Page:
What Causes Infections in the Inner Ear?

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  • Written By: L. Whitaker
  • Edited By: Heather Bailey
  • Last Modified Date: 04 December 2018
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Infections in the inner ear can be caused by a variety of triggers, such as preexisting infections in other parts of the ear or body, allergies, or injury to the head. Inner ear infections are also known as labyrinthitis, which is the swelling and irritation of certain parts of the inner ear. Someone afflicted with this condition often experiences vertigo, hearing loss, and other serious symptoms with sudden onset.

Frequently, infections in the inner ear occur due to the spread of a primary infection. Middle ear infection, also called otitis media, can spread to the inner ear area if not treated right away. Experts recommend that respiratory infections or middle ear infections be treated quickly to avoid the development of secondary infections in the inner ear.

Sometimes labyrinthitis begins with a viral infection. In these cases, there is sudden onset of acute symptoms such as severe vertigo, which can leave the individual confined to bed for several days or weeks until symptoms recede. This kind of infection can sometimes result in mild to moderate hearing loss that might be permanent. Bacterial labyrinthitis can develop as a secondary symptom of meningitis.


Vertigo is the most frequent symptom of inner ear infections. In contrast with simple dizziness, vertigo is the sensation that one's surroundings are spinning or swirling. Severe vertigo can cause nausea and might make it difficult to stand or walk. In addition to inner ear diseases, some causes of vertigo include migraine headaches, head injury, and some types of tumors.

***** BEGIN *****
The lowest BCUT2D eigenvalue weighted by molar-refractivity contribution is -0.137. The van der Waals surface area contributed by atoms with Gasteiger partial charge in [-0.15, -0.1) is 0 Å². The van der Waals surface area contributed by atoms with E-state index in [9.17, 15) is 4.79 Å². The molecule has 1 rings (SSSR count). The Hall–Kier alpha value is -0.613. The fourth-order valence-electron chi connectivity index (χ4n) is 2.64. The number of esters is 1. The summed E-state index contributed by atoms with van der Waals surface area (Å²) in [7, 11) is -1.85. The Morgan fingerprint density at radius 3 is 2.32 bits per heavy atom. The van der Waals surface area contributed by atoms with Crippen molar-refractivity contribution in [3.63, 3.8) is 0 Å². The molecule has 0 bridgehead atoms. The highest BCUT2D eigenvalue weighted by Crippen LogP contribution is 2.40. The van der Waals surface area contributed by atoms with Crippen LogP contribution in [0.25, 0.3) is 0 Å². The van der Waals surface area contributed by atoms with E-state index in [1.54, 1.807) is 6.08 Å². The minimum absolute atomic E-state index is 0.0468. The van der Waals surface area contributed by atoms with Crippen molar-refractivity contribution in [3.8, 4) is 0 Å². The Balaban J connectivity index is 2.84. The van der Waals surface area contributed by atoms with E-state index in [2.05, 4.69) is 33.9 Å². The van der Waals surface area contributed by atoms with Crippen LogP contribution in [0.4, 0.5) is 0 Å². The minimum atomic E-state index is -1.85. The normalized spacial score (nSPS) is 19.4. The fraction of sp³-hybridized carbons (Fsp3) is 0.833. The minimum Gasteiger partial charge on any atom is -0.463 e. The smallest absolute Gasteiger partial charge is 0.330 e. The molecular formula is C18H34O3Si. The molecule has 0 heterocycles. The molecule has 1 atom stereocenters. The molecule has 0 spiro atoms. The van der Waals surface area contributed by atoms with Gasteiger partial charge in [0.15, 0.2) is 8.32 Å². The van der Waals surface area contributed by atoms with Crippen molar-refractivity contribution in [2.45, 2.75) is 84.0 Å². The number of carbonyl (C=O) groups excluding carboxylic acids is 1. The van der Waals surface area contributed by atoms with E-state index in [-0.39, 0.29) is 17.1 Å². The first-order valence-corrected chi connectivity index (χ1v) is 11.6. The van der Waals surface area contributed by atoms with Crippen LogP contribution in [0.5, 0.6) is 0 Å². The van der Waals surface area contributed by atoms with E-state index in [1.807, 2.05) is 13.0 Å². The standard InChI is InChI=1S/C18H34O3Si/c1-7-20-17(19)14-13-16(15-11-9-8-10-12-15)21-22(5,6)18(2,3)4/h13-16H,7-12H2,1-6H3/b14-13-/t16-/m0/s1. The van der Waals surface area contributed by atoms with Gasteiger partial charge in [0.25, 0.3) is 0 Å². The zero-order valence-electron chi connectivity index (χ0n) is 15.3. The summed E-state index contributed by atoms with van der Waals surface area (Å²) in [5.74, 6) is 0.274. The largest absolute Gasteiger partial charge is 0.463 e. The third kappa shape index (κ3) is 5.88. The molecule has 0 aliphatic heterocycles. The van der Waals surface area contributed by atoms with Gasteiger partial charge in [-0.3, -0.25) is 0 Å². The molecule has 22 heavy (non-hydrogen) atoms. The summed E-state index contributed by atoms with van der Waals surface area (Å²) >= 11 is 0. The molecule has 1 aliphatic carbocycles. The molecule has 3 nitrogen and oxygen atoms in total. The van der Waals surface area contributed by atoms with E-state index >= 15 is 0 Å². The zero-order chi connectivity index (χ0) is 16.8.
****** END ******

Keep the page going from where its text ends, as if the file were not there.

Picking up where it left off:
These types of ear infections also cause other symptoms, such as loss of hearing in one or both ears, dizziness, ringing in the ears, or disturbed sense of balance. Complications could include possible permanent hearing loss as well as the risk of injury during an attack of vertigo. Treatment for labyrinthitis and other ear infections might include antibiotics, depending on which condition is determined to be the cause of symptoms in a particular individual. Other treatment focuses on reducing symptoms through medications such as steroids, antihistamines, or anti-nausea medicines.

Some individuals might be at increased risk of developing labyrinthitis. People who drink heavily, smoke, use aspirin frequently, or have a history of serious allergies could develop ear infections with serious symptoms more easily than the general public. Doctors recommend that individuals at high risk should have their physicians evaluate any respiratory or ear-related illness immediately to avoid developing secondary infections.



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